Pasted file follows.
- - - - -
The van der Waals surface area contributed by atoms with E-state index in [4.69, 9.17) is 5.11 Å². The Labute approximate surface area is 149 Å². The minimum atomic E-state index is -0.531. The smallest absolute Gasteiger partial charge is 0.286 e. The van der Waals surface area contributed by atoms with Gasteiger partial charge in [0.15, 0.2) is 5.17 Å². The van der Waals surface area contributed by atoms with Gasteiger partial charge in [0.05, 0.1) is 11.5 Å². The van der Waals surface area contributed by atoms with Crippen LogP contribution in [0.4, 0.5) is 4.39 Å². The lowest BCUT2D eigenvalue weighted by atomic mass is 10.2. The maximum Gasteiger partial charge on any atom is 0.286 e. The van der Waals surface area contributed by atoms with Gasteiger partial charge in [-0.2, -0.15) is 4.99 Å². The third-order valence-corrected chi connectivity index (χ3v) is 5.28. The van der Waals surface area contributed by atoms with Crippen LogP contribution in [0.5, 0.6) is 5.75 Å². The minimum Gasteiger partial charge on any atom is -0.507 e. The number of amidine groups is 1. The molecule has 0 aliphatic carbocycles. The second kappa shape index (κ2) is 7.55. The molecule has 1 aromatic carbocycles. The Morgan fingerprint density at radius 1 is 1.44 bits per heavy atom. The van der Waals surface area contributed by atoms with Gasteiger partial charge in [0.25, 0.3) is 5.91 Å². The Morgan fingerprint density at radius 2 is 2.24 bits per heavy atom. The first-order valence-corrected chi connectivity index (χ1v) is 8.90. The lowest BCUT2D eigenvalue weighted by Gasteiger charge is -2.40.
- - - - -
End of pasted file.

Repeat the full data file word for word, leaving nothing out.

The van der Waals surface area contributed by atoms with E-state index in [4.69, 9.17) is 5.11 Å². The Labute approximate surface area is 149 Å². The minimum atomic E-state index is -0.531. The smallest absolute Gasteiger partial charge is 0.286 e. The van der Waals surface area contributed by atoms with Gasteiger partial charge in [0.15, 0.2) is 5.17 Å². The van der Waals surface area contributed by atoms with Gasteiger partial charge in [0.05, 0.1) is 11.5 Å². The van der Waals surface area contributed by atoms with Crippen LogP contribution in [0.4, 0.5) is 4.39 Å². The lowest BCUT2D eigenvalue weighted by atomic mass is 10.2. The maximum Gasteiger partial charge on any atom is 0.286 e. The van der Waals surface area contributed by atoms with Gasteiger partial charge in [-0.2, -0.15) is 4.99 Å². The third-order valence-corrected chi connectivity index (χ3v) is 5.28. The van der Waals surface area contributed by atoms with Crippen LogP contribution in [0.5, 0.6) is 5.75 Å². The minimum Gasteiger partial charge on any atom is -0.507 e. The number of amidine groups is 1. The molecule has 0 aliphatic carbocycles. The second kappa shape index (κ2) is 7.55. The molecule has 1 aromatic carbocycles. The Morgan fingerprint density at radius 1 is 1.44 bits per heavy atom. The van der Waals surface area contributed by atoms with Gasteiger partial charge in [0.25, 0.3) is 5.91 Å². The Morgan fingerprint density at radius 2 is 2.24 bits per heavy atom. The first-order valence-corrected chi connectivity index (χ1v) is 8.90. The lowest BCUT2D eigenvalue weighted by Gasteiger charge is -2.40.